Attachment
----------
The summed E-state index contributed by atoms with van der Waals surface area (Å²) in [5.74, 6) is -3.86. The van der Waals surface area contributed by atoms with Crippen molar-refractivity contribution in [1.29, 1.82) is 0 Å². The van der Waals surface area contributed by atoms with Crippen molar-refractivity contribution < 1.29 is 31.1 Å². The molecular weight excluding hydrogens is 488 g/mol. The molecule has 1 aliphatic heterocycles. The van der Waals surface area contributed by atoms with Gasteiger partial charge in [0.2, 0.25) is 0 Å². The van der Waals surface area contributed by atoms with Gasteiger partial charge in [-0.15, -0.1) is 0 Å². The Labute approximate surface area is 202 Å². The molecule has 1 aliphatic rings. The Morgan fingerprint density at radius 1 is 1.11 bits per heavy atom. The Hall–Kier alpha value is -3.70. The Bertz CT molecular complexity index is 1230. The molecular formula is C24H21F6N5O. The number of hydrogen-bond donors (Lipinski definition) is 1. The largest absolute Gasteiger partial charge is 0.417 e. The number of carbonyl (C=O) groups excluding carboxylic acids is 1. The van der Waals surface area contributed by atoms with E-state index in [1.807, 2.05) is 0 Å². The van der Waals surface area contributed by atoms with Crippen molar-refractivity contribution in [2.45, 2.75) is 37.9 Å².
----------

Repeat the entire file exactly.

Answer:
The summed E-state index contributed by atoms with van der Waals surface area (Å²) in [5.74, 6) is -3.86. The van der Waals surface area contributed by atoms with Crippen molar-refractivity contribution in [1.29, 1.82) is 0 Å². The van der Waals surface area contributed by atoms with Crippen molar-refractivity contribution < 1.29 is 31.1 Å². The molecular weight excluding hydrogens is 488 g/mol. The molecule has 1 aliphatic heterocycles. The van der Waals surface area contributed by atoms with Gasteiger partial charge in [0.2, 0.25) is 0 Å². The van der Waals surface area contributed by atoms with Gasteiger partial charge in [-0.15, -0.1) is 0 Å². The Labute approximate surface area is 202 Å². The molecule has 1 aliphatic rings. The Morgan fingerprint density at radius 1 is 1.11 bits per heavy atom. The Hall–Kier alpha value is -3.70. The Bertz CT molecular complexity index is 1230. The molecular formula is C24H21F6N5O. The number of hydrogen-bond donors (Lipinski definition) is 1. The largest absolute Gasteiger partial charge is 0.417 e. The number of carbonyl (C=O) groups excluding carboxylic acids is 1. The van der Waals surface area contributed by atoms with E-state index in [1.807, 2.05) is 0 Å². The van der Waals surface area contributed by atoms with Crippen molar-refractivity contribution in [2.45, 2.75) is 37.9 Å².